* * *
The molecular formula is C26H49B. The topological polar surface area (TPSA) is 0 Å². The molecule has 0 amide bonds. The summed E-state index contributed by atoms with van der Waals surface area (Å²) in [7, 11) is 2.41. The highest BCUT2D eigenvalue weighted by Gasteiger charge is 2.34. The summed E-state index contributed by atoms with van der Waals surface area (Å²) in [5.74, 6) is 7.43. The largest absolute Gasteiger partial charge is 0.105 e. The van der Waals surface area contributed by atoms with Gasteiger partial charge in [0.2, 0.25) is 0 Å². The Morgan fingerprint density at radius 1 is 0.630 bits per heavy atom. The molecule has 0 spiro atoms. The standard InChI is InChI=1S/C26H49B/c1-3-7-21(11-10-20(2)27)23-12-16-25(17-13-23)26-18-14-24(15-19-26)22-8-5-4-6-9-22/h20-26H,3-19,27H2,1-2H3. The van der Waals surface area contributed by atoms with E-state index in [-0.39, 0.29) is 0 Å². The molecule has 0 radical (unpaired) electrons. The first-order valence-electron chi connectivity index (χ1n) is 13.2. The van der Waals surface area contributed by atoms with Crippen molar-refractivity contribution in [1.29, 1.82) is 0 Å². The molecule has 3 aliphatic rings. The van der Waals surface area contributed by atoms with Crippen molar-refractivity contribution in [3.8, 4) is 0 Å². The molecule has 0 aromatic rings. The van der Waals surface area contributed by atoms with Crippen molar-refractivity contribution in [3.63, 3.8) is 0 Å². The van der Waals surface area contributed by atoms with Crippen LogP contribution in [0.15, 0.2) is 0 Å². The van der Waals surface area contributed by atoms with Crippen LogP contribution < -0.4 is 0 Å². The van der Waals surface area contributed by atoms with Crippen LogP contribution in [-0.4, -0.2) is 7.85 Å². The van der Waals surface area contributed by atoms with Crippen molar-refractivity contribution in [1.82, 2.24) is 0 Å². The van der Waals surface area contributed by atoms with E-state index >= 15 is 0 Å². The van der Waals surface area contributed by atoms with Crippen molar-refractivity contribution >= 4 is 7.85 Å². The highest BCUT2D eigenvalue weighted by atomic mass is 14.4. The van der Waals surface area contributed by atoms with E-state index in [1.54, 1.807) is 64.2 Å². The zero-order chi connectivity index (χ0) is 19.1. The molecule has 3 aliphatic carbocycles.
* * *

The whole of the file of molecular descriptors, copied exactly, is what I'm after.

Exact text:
The molecular formula is C26H49B. The topological polar surface area (TPSA) is 0 Å². The molecule has 0 amide bonds. The summed E-state index contributed by atoms with van der Waals surface area (Å²) in [7, 11) is 2.41. The highest BCUT2D eigenvalue weighted by Gasteiger charge is 2.34. The summed E-state index contributed by atoms with van der Waals surface area (Å²) in [5.74, 6) is 7.43. The largest absolute Gasteiger partial charge is 0.105 e. The van der Waals surface area contributed by atoms with Gasteiger partial charge in [0.2, 0.25) is 0 Å². The Morgan fingerprint density at radius 1 is 0.630 bits per heavy atom. The molecule has 0 spiro atoms. The standard InChI is InChI=1S/C26H49B/c1-3-7-21(11-10-20(2)27)23-12-16-25(17-13-23)26-18-14-24(15-19-26)22-8-5-4-6-9-22/h20-26H,3-19,27H2,1-2H3. The van der Waals surface area contributed by atoms with E-state index in [-0.39, 0.29) is 0 Å². The molecule has 0 radical (unpaired) electrons. The first-order valence-electron chi connectivity index (χ1n) is 13.2. The van der Waals surface area contributed by atoms with Crippen molar-refractivity contribution in [1.29, 1.82) is 0 Å². The molecule has 3 aliphatic rings. The van der Waals surface area contributed by atoms with Crippen molar-refractivity contribution in [3.8, 4) is 0 Å². The molecule has 0 aromatic rings. The van der Waals surface area contributed by atoms with Crippen molar-refractivity contribution in [3.63, 3.8) is 0 Å². The van der Waals surface area contributed by atoms with Crippen LogP contribution in [0.15, 0.2) is 0 Å². The van der Waals surface area contributed by atoms with Crippen LogP contribution < -0.4 is 0 Å². The van der Waals surface area contributed by atoms with Crippen LogP contribution in [-0.4, -0.2) is 7.85 Å². The van der Waals surface area contributed by atoms with Crippen molar-refractivity contribution in [1.82, 2.24) is 0 Å². The van der Waals surface area contributed by atoms with E-state index >= 15 is 0 Å². The van der Waals surface area contributed by atoms with Crippen molar-refractivity contribution >= 4 is 7.85 Å². The highest BCUT2D eigenvalue weighted by atomic mass is 14.4. The van der Waals surface area contributed by atoms with E-state index in [1.54, 1.807) is 64.2 Å². The zero-order chi connectivity index (χ0) is 19.1. The molecule has 3 aliphatic carbocycles.